5. The Commuters Calculator

“Lose Your Commute…Find A Flexible Job and Live A More Balanced Life” earns a four start rating. If you want to explore the opportunities in telecommuting you would do well to take a look at this package. For the full story about this vital information click on this link:
I’ll cover “starting a home business” in another issue of The Career Accelerator.

Conflicts With The Boss Are Inevitable But Healthy

If you are a pro-active, get-things-done manager, sooner or later you will come in conflict with your boss. The same sort of assertiveness and confidence that leads you to have a mind of your own has helped him to earn his position.

Another reality is that if you do not have some periodic disagreements with your supervisors you are probably not being as assertive as you should be in moving your career ahead.

These conflicts can prove to be hazardous to the health of your career if they are not handled with common sense.

No one enjoys conflict, especially with the boss. But when you have an honest difference of opinion, it is better to pay the price of discomfort and take the risk of some penalty than to bottle up the frustration and nagging conscience that results from not meeting what you see as your responsibilities.

Knowing you will have conflicts, you can be prepared to handle them so there are no individual losers.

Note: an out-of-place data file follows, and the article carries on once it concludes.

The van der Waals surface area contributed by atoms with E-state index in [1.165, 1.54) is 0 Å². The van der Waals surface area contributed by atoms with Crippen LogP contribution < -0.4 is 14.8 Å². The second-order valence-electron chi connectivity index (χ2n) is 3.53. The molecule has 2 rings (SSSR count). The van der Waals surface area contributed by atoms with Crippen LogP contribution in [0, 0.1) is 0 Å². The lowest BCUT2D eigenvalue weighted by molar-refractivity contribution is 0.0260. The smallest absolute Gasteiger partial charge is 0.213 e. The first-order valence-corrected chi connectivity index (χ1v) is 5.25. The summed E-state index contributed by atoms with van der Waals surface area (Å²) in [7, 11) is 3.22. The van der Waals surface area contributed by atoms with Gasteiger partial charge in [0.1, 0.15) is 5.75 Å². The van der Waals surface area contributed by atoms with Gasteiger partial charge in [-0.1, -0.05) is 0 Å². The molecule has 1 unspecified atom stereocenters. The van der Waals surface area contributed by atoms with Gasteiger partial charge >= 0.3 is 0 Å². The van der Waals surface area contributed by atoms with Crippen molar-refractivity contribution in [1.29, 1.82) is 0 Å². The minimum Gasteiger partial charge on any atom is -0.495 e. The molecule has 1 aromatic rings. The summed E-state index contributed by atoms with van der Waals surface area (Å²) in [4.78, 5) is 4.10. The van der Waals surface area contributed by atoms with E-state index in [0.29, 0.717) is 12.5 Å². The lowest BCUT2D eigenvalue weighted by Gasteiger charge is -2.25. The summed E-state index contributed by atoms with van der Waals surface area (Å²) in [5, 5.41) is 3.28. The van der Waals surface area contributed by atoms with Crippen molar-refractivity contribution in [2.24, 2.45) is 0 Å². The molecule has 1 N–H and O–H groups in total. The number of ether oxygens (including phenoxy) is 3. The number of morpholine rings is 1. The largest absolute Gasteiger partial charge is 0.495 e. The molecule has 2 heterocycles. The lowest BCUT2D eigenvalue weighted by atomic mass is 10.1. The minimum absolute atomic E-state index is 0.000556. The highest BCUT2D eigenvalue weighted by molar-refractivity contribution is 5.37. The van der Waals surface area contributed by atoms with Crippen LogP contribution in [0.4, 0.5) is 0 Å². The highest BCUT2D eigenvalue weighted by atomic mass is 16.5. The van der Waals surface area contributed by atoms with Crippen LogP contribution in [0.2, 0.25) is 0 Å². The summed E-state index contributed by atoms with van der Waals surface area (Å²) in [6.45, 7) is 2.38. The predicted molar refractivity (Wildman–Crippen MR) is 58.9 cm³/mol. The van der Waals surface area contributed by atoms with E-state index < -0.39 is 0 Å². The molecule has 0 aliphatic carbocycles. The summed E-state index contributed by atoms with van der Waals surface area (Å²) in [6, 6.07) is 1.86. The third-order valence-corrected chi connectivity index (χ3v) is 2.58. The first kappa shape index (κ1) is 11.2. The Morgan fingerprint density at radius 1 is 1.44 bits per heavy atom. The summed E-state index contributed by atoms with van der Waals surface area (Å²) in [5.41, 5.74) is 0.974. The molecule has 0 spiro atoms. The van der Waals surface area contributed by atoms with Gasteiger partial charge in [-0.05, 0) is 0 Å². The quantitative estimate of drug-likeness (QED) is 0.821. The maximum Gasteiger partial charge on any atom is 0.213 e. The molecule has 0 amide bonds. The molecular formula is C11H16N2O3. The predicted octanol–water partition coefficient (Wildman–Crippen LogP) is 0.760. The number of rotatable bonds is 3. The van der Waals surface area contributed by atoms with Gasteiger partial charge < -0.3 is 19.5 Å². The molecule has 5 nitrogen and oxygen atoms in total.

There are nine steps you can take to lessen the damage that can result from conflicts with your boss. In fact, you can turn these conflicts to your advantage.

1.The first step is to concisely define the issue– preferably in writing– so that you have a clear understanding as to what the controversy is all about. Determine how important it is to the parties involved and to the organization.

If it is not truly important beyond your personal feelings, forget it. Save your energies for another time when the stakes are significant.

2. Give full consideration to the points of view of all parties concerned, especially the boss. His responsibilities are different than yours. He may have a legitimate reason for his opinion, which you are not aware of at the moment. The conflict you see may disappear with an explanation.

3. Weigh your reasons and objectives against the good of the organization. Before you ³go to the mat² on an issue, be sure you are motivated by what you believe to be the larger interest and not just your own narrowly defined agenda.